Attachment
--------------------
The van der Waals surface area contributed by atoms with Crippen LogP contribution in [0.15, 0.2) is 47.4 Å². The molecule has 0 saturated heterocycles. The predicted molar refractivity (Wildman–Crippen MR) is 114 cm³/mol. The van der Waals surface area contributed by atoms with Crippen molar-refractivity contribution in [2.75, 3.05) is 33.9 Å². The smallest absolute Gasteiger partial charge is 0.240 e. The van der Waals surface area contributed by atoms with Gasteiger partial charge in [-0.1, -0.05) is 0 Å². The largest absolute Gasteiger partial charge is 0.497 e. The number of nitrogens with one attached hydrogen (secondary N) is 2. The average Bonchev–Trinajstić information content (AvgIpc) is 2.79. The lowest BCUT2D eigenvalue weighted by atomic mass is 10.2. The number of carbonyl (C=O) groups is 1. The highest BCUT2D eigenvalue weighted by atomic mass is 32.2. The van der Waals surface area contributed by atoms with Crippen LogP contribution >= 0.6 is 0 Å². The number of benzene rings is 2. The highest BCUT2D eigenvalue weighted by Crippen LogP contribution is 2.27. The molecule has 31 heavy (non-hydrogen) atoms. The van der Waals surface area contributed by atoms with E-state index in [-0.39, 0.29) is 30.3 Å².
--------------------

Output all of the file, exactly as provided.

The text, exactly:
The van der Waals surface area contributed by atoms with Crippen LogP contribution in [0.15, 0.2) is 47.4 Å². The molecule has 0 saturated heterocycles. The predicted molar refractivity (Wildman–Crippen MR) is 114 cm³/mol. The van der Waals surface area contributed by atoms with Crippen molar-refractivity contribution in [2.75, 3.05) is 33.9 Å². The smallest absolute Gasteiger partial charge is 0.240 e. The van der Waals surface area contributed by atoms with Gasteiger partial charge in [-0.1, -0.05) is 0 Å². The largest absolute Gasteiger partial charge is 0.497 e. The number of nitrogens with one attached hydrogen (secondary N) is 2. The average Bonchev–Trinajstić information content (AvgIpc) is 2.79. The lowest BCUT2D eigenvalue weighted by atomic mass is 10.2. The number of carbonyl (C=O) groups is 1. The highest BCUT2D eigenvalue weighted by atomic mass is 32.2. The van der Waals surface area contributed by atoms with Crippen LogP contribution >= 0.6 is 0 Å². The number of benzene rings is 2. The highest BCUT2D eigenvalue weighted by Crippen LogP contribution is 2.27. The molecule has 31 heavy (non-hydrogen) atoms. The van der Waals surface area contributed by atoms with E-state index in [-0.39, 0.29) is 30.3 Å².